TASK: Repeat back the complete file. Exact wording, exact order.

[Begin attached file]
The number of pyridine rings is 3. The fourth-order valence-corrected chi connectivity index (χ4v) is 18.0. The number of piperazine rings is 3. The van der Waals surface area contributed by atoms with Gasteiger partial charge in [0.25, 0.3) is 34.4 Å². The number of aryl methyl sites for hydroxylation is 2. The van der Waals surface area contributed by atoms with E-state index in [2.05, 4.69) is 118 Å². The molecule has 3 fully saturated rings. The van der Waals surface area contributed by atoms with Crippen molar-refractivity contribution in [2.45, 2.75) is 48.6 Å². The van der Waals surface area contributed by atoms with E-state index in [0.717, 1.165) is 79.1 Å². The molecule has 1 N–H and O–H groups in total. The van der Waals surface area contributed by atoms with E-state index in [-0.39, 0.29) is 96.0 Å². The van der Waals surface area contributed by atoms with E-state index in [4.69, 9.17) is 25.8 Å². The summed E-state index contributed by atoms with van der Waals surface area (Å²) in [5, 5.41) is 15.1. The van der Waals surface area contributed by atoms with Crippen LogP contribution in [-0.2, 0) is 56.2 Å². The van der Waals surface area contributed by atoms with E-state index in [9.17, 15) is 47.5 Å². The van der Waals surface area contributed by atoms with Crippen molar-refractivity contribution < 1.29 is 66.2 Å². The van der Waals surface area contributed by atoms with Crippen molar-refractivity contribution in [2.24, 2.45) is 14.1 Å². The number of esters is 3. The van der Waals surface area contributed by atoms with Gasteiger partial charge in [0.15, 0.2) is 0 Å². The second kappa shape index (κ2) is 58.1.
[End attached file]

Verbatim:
The number of pyridine rings is 3. The fourth-order valence-corrected chi connectivity index (χ4v) is 18.0. The number of piperazine rings is 3. The van der Waals surface area contributed by atoms with Gasteiger partial charge in [0.25, 0.3) is 34.4 Å². The number of aryl methyl sites for hydroxylation is 2. The van der Waals surface area contributed by atoms with E-state index in [2.05, 4.69) is 118 Å². The molecule has 3 fully saturated rings. The van der Waals surface area contributed by atoms with Crippen molar-refractivity contribution in [2.45, 2.75) is 48.6 Å². The van der Waals surface area contributed by atoms with E-state index in [0.717, 1.165) is 79.1 Å². The molecule has 1 N–H and O–H groups in total. The van der Waals surface area contributed by atoms with E-state index in [-0.39, 0.29) is 96.0 Å². The van der Waals surface area contributed by atoms with E-state index in [4.69, 9.17) is 25.8 Å². The summed E-state index contributed by atoms with van der Waals surface area (Å²) in [5, 5.41) is 15.1. The van der Waals surface area contributed by atoms with Crippen LogP contribution in [-0.2, 0) is 56.2 Å². The van der Waals surface area contributed by atoms with E-state index in [9.17, 15) is 47.5 Å². The van der Waals surface area contributed by atoms with Crippen molar-refractivity contribution < 1.29 is 66.2 Å². The van der Waals surface area contributed by atoms with Crippen molar-refractivity contribution in [2.24, 2.45) is 14.1 Å². The number of esters is 3. The van der Waals surface area contributed by atoms with Gasteiger partial charge in [0.15, 0.2) is 0 Å². The second kappa shape index (κ2) is 58.1.